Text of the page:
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OK - I see you have updated a previous post and I can see what you are trying to do.
As long as you got a value in the debug message, you can now try Paul's method to put the code into an execute immediate statement. Try it just on the f04 item first - so that you are just converting your existing code to get the same result in the debug message as you did using normal PL/SQL. Once that works, you can expand the code to add in your other statements
Final code is this:
The mistake I mentiond was, that I assigned "x" a wrong value.
execute immediate 'begin :1 := apex_application.g_f' || to_char(x, 'fm09') || '(:2); end;' using out v_test, i;
Because I'm having some hidden items before this dynamic one, and another dynamic right behind, I had to do something like "(x*2)+2" (and for second dynamic one "(x*2)+3").
If desired, I could upload it on apex.oracle.com...
But as warning, it's very confusing and far away from beeing error-free :D
Hm... how should I explain it...
I'm trying to build up a table with an unknown amount of columns.
The first six ones are fix, but everything beyond is defined by user.
There are two "types" of columns, the user can choose.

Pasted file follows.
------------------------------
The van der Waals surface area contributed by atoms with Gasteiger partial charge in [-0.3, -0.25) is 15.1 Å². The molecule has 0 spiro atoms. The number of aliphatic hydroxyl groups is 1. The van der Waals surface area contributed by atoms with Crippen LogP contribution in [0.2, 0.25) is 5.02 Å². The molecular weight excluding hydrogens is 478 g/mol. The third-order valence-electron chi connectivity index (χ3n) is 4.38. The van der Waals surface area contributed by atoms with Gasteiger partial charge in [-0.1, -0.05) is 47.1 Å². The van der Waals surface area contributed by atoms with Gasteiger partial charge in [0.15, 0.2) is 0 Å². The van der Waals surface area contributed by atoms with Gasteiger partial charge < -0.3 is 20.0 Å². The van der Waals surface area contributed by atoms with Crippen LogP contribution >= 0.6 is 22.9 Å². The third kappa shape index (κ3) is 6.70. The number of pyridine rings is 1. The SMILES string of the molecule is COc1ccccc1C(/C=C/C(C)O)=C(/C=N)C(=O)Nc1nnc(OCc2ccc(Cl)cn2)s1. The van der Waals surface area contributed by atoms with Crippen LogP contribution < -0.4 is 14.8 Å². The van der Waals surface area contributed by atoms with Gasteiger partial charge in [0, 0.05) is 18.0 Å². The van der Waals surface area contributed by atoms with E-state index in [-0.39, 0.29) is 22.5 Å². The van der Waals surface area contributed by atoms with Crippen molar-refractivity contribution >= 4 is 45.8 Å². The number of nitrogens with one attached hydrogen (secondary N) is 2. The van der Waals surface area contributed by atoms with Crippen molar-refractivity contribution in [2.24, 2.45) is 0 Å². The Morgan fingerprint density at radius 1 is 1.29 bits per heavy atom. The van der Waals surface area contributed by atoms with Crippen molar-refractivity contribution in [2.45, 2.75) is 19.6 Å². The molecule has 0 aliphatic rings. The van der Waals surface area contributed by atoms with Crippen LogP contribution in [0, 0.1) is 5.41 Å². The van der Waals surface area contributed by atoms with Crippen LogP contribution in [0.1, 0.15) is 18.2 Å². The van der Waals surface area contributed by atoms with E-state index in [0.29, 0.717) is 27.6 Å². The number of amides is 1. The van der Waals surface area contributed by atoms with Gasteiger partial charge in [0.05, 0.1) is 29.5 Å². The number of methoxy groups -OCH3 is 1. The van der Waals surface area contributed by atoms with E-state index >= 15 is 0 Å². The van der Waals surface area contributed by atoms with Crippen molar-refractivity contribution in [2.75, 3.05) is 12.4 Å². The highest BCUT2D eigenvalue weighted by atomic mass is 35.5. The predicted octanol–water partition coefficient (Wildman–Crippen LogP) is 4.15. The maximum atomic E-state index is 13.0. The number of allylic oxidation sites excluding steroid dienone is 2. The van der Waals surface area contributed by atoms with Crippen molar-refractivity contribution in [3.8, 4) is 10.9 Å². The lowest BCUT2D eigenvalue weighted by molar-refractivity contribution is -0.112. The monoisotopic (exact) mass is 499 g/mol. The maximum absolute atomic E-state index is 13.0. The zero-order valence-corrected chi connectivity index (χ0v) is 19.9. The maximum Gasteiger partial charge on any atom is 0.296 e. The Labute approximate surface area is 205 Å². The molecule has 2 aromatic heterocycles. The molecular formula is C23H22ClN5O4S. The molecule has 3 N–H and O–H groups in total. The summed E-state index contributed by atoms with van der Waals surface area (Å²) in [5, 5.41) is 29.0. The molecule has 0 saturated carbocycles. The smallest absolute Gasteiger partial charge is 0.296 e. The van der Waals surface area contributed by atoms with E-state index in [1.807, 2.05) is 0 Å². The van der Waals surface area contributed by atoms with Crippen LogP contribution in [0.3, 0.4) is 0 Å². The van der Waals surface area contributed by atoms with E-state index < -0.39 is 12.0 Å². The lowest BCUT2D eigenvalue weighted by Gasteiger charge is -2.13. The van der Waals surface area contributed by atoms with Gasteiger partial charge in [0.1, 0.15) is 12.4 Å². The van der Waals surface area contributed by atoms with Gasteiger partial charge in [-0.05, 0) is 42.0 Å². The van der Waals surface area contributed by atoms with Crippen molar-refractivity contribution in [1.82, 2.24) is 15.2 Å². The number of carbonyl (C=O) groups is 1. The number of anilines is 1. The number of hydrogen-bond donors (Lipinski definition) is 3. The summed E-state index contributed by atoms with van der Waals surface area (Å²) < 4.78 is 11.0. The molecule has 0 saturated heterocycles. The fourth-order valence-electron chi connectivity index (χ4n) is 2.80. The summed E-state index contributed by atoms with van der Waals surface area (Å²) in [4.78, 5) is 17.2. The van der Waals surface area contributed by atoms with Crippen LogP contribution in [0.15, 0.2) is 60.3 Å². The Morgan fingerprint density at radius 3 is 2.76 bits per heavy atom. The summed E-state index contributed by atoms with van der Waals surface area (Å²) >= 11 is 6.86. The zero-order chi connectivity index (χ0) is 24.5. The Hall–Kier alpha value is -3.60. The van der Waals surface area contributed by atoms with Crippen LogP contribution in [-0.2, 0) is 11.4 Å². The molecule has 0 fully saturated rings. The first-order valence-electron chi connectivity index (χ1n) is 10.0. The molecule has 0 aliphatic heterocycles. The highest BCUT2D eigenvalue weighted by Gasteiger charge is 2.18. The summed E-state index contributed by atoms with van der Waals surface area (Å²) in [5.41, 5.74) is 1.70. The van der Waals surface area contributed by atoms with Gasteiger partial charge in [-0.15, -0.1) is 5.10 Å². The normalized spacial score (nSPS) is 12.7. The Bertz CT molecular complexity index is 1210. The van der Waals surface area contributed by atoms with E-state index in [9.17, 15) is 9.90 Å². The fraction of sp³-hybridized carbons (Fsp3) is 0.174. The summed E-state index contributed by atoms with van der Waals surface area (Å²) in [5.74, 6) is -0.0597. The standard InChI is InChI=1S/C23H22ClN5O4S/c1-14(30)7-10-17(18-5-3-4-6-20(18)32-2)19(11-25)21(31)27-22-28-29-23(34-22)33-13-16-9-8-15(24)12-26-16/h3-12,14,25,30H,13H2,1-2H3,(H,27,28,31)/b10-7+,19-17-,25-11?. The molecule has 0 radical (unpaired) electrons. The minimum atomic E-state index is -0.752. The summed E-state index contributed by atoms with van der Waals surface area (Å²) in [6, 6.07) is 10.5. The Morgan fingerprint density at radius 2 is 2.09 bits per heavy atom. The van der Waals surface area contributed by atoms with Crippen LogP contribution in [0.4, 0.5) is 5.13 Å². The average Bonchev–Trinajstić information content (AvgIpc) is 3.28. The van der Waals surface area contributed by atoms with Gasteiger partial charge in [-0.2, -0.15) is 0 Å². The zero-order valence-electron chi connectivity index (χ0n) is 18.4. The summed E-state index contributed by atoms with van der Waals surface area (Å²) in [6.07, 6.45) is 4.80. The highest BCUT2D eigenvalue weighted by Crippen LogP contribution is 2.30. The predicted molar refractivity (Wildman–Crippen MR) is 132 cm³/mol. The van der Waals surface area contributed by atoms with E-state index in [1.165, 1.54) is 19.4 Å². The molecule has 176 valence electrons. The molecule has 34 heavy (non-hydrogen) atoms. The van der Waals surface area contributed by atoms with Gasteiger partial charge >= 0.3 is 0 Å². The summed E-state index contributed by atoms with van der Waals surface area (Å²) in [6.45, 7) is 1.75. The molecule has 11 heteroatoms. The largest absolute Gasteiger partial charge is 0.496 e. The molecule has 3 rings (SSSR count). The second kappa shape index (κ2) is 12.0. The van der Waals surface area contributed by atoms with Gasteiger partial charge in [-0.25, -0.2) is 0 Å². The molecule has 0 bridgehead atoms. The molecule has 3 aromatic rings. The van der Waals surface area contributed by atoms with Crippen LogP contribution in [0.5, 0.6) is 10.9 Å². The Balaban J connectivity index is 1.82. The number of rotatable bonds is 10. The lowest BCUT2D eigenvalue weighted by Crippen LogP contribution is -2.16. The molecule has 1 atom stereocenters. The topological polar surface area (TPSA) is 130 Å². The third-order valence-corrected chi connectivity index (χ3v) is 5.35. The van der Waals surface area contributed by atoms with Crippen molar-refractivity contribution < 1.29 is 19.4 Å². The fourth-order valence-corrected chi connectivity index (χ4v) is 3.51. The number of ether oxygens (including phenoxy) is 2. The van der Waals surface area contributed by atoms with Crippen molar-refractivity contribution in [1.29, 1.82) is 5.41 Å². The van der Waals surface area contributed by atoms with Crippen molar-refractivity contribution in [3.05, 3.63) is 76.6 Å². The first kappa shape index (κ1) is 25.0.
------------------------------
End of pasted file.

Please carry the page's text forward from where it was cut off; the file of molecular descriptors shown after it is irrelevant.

The first "option" consits of two dynamic items, the second of one.
Trying it with some other exaples.
The "end" of the table (where "end" means every column, excepting the first six) might look like this, if user choose four columns of "type 1" and five columns of "type 2"
But user could also choose every other combination, up to g_f50...
case when x = 1 then v_stunden := apex_application.g_f04(i); /* type 1 */ when x = 2 then v_stunden := apex_application.g_f06(i); /* type 1 */ when x = 3 then v_stunden := apex_application.g_f08(i); /* type 1 */ when x = 4 then v_stunden := apex_application.g_f10(i); /* type 1 */ when x = 5 then v_stunden := apex_application.g_f11(i); /* type 2 */ when x = 6 then v_stunden := apex_application.g_f12(i); /* type 2 */ when x = 7 then v_stunden := apex_application.g_f13(i); /* type 2 */ when x = 8 then v_stunden := apex_application.g_f14(i); /* type 2 */ when x = 9 then v_stunden := apex_application.g_f15(i); /* type 2 */ else null; end case;
Just three columns of type 1, just one of type 2... everything.
And a "good" programmer doesn't hardcode something like this :D